This blog post was written by one of my good friends Paul. Paul and I have been good friends for several years now and while we have completely different world views, that hasn’t stopped us from remembering that we are both humans in the same boat. I encourage you strongly to listen to his words in this post. As a Christian I took these words to heart regarding how to approach people with a starkly different world view. Enjoy. -TW
When I was asked by my dear friend Tim to guest write for his blog, I was incredibly excited. Both for the opportunity and for the chance to write a piece, with an intention to offer my perspective on a topic that is close to my heart. The topic to be revealed later.
Very recently. I got into a debate with a close family member. They being a christian conservative. Myself a secular progressive. Now with that picture painted. We debated a whole gamut of issues. From economic to social. Somewhere in the middle sprinkle in the issue of gay marriage. The friendly debate turned into a heated argument. It turned because I support marriage equality. He in accordance with his faith believes, as many do that marriage is between a man and a woman for the purpose of family through God.
Now what made me upset and angry was not my family member’s beliefs. It was because He used rather unnerving language. He used the phrase “Gay Agenda”.
What I see as a basic principle of law – That I, a tax paying citizen wanting to be treated equally under the law. I in no way shape or form, want or desire to take away anyone else’s marriage and family.
All I want is the spousal privileges afforded to ANYONE other than me and others like me, under the law.
In the argument I tried to outline a few of the things that are denied LGBT couples. Specific things like hospital visitation, insurance and tax incentives, things that may seem mundane or of little consequence to some. However one of my greatest fears is building a life together with someone and growing old, at the end be denied to be in the room, or be a part of the decisions of end of life care.
Imagine for a moment. Sharing your life with someone. Committed until the end. But not being allowed to be a part of it. Agonizing.
I believe in the conservative principle that marriage is good for society. That it leads to stability and often better life outcomes. I ask quite simply. Why do we instead narrowly define what a marriage is and who can be married? If marriage is both good for the family and society, wouldn’t you want more people committed to an institution that makes all peoples better?
Now my dilemma is that I really respect and love this close family member. I DO NOT think this person is a bigot. I DO NOT think this person lacks intelligence. However in that heated discussion on a topic that directly effects me as a gay man in a long term committed relationship. I needed my family member to listen to my concerns. All they did was hear me.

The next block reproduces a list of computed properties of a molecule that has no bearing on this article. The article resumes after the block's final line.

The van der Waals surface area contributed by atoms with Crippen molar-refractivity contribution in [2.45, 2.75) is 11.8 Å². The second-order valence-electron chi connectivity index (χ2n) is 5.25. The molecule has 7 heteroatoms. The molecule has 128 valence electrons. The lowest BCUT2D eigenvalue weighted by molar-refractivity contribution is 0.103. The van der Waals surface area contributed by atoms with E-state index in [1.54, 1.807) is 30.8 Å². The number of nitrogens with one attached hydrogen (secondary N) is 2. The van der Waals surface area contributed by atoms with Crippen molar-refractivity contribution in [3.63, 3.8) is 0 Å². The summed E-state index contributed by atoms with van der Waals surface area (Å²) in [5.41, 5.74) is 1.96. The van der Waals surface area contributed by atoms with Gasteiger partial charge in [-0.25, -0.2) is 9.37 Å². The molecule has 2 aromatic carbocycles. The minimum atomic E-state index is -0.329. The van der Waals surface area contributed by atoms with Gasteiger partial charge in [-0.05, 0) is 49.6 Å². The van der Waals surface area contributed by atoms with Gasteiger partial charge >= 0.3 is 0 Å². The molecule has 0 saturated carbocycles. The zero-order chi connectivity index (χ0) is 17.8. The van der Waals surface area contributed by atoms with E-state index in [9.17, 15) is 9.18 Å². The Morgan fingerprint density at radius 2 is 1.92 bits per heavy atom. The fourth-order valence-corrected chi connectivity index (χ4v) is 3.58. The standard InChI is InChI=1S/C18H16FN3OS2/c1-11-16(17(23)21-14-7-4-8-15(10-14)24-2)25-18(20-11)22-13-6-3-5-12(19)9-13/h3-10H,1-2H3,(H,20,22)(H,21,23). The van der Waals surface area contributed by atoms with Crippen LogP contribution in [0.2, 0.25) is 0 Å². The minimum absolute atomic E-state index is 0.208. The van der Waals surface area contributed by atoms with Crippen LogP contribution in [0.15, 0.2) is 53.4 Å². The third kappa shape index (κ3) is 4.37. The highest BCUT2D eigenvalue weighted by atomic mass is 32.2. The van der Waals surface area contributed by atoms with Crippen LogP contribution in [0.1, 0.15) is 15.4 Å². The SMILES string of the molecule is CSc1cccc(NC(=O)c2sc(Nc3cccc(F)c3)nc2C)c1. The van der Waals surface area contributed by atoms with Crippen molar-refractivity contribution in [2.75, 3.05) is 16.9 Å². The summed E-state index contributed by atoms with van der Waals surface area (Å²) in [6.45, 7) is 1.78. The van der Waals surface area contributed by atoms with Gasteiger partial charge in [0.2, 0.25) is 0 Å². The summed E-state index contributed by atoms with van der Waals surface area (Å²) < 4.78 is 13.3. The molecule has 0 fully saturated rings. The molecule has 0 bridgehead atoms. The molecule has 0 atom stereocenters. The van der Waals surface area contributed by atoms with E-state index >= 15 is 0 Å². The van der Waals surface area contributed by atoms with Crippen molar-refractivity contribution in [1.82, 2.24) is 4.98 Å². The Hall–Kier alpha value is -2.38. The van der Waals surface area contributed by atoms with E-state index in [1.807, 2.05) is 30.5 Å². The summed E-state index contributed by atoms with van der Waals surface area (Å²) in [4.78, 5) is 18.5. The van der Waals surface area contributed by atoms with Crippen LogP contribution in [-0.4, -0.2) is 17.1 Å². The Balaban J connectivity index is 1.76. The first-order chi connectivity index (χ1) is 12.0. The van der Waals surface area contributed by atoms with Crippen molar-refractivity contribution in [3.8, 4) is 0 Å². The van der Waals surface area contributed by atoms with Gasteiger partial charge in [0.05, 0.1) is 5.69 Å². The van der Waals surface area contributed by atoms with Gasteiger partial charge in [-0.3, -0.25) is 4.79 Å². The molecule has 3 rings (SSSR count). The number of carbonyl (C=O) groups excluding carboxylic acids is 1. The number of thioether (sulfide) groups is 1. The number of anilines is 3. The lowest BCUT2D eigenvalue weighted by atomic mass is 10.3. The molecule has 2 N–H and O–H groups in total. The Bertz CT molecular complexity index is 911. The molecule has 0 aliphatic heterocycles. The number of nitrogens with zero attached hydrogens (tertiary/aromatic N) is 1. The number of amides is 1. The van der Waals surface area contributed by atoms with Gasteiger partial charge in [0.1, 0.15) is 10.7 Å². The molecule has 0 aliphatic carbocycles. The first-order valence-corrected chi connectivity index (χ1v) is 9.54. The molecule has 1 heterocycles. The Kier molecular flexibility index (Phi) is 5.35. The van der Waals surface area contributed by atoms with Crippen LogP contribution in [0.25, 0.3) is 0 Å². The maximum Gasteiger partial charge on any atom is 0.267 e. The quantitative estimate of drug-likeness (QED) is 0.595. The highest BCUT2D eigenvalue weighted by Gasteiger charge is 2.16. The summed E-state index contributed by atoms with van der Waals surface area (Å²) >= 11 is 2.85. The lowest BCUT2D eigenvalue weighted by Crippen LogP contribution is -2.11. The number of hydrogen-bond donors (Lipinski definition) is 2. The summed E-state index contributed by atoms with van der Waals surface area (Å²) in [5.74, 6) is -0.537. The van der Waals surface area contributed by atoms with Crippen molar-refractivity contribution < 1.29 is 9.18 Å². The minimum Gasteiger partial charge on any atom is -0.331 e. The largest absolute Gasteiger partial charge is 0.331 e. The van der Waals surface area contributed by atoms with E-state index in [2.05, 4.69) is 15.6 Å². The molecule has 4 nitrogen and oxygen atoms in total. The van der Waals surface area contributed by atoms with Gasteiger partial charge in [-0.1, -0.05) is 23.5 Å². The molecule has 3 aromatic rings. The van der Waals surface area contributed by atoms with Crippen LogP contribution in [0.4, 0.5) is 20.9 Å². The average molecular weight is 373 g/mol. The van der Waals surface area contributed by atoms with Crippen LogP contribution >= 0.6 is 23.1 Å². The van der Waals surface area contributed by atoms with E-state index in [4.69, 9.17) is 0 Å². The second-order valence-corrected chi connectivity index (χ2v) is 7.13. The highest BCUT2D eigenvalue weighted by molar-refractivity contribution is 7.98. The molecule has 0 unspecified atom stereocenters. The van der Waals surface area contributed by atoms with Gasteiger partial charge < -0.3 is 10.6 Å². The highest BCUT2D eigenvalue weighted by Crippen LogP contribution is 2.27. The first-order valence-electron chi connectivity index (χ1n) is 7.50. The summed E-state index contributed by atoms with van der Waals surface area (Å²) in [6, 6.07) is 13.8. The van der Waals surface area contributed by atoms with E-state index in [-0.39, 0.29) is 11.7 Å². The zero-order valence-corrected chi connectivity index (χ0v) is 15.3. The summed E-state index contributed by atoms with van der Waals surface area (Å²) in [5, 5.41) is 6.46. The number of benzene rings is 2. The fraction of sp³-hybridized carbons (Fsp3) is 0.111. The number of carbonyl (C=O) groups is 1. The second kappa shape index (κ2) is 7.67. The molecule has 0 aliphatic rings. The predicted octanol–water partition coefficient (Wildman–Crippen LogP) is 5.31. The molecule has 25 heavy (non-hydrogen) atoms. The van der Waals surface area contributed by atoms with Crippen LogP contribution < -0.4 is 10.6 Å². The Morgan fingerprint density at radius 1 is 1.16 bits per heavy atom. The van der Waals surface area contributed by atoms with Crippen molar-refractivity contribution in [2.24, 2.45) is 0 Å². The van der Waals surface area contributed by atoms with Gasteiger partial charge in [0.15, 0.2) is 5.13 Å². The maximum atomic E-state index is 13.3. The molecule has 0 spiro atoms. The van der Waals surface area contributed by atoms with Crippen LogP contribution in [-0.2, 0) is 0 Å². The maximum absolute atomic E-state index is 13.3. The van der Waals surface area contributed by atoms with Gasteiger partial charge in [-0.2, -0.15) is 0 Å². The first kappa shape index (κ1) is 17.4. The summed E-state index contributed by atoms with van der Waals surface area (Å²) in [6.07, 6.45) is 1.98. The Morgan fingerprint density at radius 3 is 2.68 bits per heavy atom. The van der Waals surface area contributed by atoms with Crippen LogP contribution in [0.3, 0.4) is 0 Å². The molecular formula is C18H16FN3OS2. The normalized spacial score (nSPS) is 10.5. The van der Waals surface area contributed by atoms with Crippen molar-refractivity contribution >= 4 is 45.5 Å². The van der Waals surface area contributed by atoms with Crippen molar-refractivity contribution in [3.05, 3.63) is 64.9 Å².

Often times we hear others. Less so we understand them. When you use the word Gay Agenda or special interest you detract from the human struggle faced with anyone who is misunderstood by others.
Even though I am not a religious person now, I took a lot of great things from my catholic/christian upbringing. Compassion being one of the greatest influences. I often find myself trying to understand other people – what other’s go through.
I think it has a lot to do with being the kid who was always misunderstood. Weird little kid with four fingers and long hair. Who was sensitive and quiet. Terrible at sports, more interested in reading. That little kid grew up to be a little guy (i’m still only 120 lbs at 5’6) with a heart bigger than his chest could hold.
Despite being an atheist the Gospel and Jesus have taught me a tremendous deal about life. Very simple message. Romans 3:23 For all have sinned and fall short of the glory of God. For me this is a powerful message. In our sin we are equal. None better or worse than another. We are in this together. Life is for the living. We share the oxygen that serves all breaths taken. We should treat all others as though we are family. We will often disagree but that does not mean we are not still connected. As children of God or Humans that walk the same earth. Brothers and Sisters.
My moral crisis as an atheist is often forgiveness. Something Jesus was good at, but that I struggle with mightily. Its hard to forgive something you can’t change. I still love and respect my family member. We both apologized. Yet I still struggle to move forward. We have seemed to reach an impasse, however I am confident that with some time I will forgive and move on. Writing about it is (for me) the first step in the process. My therapy.
Bottom line. Listen a little closer. Try to imagine another’s struggle as your own. Be kinder. I am not perfect, but it is truly humbling to know that no one else is either.
All views in this post are solely those of the author.